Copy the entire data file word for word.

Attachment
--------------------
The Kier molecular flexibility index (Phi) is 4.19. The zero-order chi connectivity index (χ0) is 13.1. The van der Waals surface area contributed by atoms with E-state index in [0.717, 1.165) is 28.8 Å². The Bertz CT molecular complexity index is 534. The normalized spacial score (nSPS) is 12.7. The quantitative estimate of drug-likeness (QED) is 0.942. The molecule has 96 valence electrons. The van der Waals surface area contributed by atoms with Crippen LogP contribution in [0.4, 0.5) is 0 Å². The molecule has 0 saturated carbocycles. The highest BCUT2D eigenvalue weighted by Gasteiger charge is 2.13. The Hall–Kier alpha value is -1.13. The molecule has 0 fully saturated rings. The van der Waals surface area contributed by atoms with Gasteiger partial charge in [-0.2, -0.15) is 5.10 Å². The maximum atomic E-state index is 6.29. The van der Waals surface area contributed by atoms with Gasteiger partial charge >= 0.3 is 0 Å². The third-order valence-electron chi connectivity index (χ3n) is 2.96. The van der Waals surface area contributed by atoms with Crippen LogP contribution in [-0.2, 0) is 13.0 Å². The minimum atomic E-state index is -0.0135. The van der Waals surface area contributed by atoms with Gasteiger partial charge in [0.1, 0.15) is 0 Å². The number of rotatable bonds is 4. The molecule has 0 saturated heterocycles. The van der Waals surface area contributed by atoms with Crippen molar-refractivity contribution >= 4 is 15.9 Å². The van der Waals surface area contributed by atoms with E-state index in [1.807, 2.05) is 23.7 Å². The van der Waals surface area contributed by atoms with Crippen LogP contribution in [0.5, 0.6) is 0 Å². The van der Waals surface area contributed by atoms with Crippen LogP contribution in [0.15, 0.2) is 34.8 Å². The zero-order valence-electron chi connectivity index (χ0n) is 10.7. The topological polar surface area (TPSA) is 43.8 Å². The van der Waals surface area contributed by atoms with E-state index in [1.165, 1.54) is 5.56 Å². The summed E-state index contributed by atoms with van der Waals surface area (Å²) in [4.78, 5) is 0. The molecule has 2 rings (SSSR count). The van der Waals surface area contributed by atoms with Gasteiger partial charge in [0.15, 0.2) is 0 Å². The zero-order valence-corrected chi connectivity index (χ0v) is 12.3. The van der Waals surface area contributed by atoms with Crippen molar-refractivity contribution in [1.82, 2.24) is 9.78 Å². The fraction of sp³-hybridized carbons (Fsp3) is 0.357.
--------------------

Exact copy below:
The Kier molecular flexibility index (Phi) is 4.19. The zero-order chi connectivity index (χ0) is 13.1. The van der Waals surface area contributed by atoms with E-state index in [0.717, 1.165) is 28.8 Å². The Bertz CT molecular complexity index is 534. The normalized spacial score (nSPS) is 12.7. The quantitative estimate of drug-likeness (QED) is 0.942. The molecule has 96 valence electrons. The van der Waals surface area contributed by atoms with Crippen LogP contribution in [0.4, 0.5) is 0 Å². The molecule has 0 saturated carbocycles. The highest BCUT2D eigenvalue weighted by Gasteiger charge is 2.13. The Hall–Kier alpha value is -1.13. The molecule has 0 fully saturated rings. The van der Waals surface area contributed by atoms with Gasteiger partial charge in [-0.2, -0.15) is 5.10 Å². The maximum atomic E-state index is 6.29. The van der Waals surface area contributed by atoms with Gasteiger partial charge >= 0.3 is 0 Å². The third-order valence-electron chi connectivity index (χ3n) is 2.96. The van der Waals surface area contributed by atoms with Crippen LogP contribution in [-0.2, 0) is 13.0 Å². The minimum atomic E-state index is -0.0135. The van der Waals surface area contributed by atoms with Gasteiger partial charge in [0.1, 0.15) is 0 Å². The number of rotatable bonds is 4. The molecule has 0 saturated heterocycles. The van der Waals surface area contributed by atoms with Crippen molar-refractivity contribution >= 4 is 15.9 Å². The van der Waals surface area contributed by atoms with E-state index in [1.807, 2.05) is 23.7 Å². The van der Waals surface area contributed by atoms with Crippen LogP contribution in [0.5, 0.6) is 0 Å². The van der Waals surface area contributed by atoms with Crippen LogP contribution in [0.15, 0.2) is 34.8 Å². The zero-order valence-electron chi connectivity index (χ0n) is 10.7. The topological polar surface area (TPSA) is 43.8 Å². The van der Waals surface area contributed by atoms with E-state index in [1.165, 1.54) is 5.56 Å². The summed E-state index contributed by atoms with van der Waals surface area (Å²) in [4.78, 5) is 0. The molecule has 2 rings (SSSR count). The van der Waals surface area contributed by atoms with Gasteiger partial charge in [0.15, 0.2) is 0 Å². The zero-order valence-corrected chi connectivity index (χ0v) is 12.3. The van der Waals surface area contributed by atoms with Crippen molar-refractivity contribution in [1.82, 2.24) is 9.78 Å². The fraction of sp³-hybridized carbons (Fsp3) is 0.357.